Improving diversity and inclusion in STEM 

By Dr Ben Dunn, Head of Monitoring and Evaluation, STEM Learning

All STEM teachers becoming specialists by 2030, mandatory CPD and increased opportunities to study triple science at GCSE are some of the recommendations made to government to increase diversity and inclusion in STEM subjects, research organisations and industry. 

The House of Commons Science and Technology Committee published their evidence and recommendations on how to improve diversity and inclusion in STEM. The report, which includes evidence from STEM Learning’s Science Education in England analysis, outlines the lack of diversity in STEM, showing that women, people from certain ethnic backgrounds, people with disabilities, those from disadvantaged socio-economic backgrounds and those who declared themselves as being LGBTQ+ were under-represented in areas of STEM education, research and employment settings. 

Diverse role models
Engagement with diverse role models allows children to see themselves as scientists or engineers, and starting with primary pupils is particularly important so children can see themselves in these role models. The report cites the work of the STEM Ambassadors programme, which has a high proportion of female, young or minority ethnic STEM role models already supporting schools and communities across the UK. 

Barriers to studying triple science
The report also highlights the impact of not being able to study triple science at GCSE – often a precursor to further progression in STEM study or careers. Schools from deprived areas are less likely to offer triple science and students who aren’t in the top sets are less likely to be offered the opportunity to choose it. There is also concern that those studying combined science GCSE are discouraged from progressing in STEM subjects – a worrying prospect given that approximately two thirds of GCSE students study combined science. 

Gender imbalance
A clear challenge from the evidence is the gender imbalance at post-16, with male entries significantly more than female entries in maths, physics and computing A levels. While Katharine Birbalsingh’s suggestion that girls don’t like the “hard maths” proved controversial, the committee provided further evidence that a more inclusive curriculum may help alleviate some of the cultural or societal perceptions of different subjects – with boys preferring maths and girls preferring arts. Despite these perceptions, more female students choose biology and chemistry A levels.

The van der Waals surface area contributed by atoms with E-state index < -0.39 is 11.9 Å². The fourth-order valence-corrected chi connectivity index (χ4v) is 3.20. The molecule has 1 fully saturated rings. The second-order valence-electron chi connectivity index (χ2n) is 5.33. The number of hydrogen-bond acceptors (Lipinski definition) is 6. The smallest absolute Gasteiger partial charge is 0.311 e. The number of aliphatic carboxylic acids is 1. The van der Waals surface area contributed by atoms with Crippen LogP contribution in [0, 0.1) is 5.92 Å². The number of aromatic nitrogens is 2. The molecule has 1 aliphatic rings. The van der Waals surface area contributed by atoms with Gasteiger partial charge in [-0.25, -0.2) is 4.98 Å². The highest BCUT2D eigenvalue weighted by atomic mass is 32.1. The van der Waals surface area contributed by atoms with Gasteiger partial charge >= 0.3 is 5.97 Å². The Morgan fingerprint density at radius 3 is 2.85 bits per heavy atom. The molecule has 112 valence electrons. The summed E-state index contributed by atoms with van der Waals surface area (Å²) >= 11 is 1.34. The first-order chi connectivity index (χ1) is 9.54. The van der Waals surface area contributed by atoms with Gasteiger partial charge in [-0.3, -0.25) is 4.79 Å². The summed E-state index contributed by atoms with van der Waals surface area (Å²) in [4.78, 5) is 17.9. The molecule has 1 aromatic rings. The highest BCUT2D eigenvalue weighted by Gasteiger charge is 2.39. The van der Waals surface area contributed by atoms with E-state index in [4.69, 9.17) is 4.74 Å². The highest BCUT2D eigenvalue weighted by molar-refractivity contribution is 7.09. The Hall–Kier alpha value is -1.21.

Distinction in diversity and inclusion
STEM Learning’s work exploring the intersectionality between gender, socio-economic and ethnic background highlighted the importance of ensuring distinction in diversity and inclusion. Not all underrepresented groups face similar challenges, for example Chinese students are more likely to achieve and progress in STEM subjects compared to Black Caribbean students. The latter showing the lowest entries into physics GCSE regardless of gender or socio-economic background. 

The report proposes a number of recommendations for government to consider, including: 
  • Increasing diversity of role models for students, particularly at a young age.
  • Ensuring all students, especially those from disadvantaged backgrounds, have the opportunity to study Triple Science at GCSE.
  • Compulsory post-16 STEM education.
  • All STEM teachers to be subject specialists by 2030. 
  • Engagement with CPD to be mandatory.
  • Increased salaries, including for physics and computer science teachers, to compete with industry.
  • Schemes to encourage STEM professionals into teaching.
STEM Learning works tirelessly to support schools, teachers and young people across the UK and is determined to champion STEM subjects and careers to all young people, regardless of their background. Tackling the causes of underrepresentation in STEM is fundamentally important to ensure a diverse STEM workforce. 

Dr Ben Dunn is Head of Monitoring and Evaluation at STEM Learning, an ASCL Preferred Supplier
Posted: 05/04/2023 09:29:49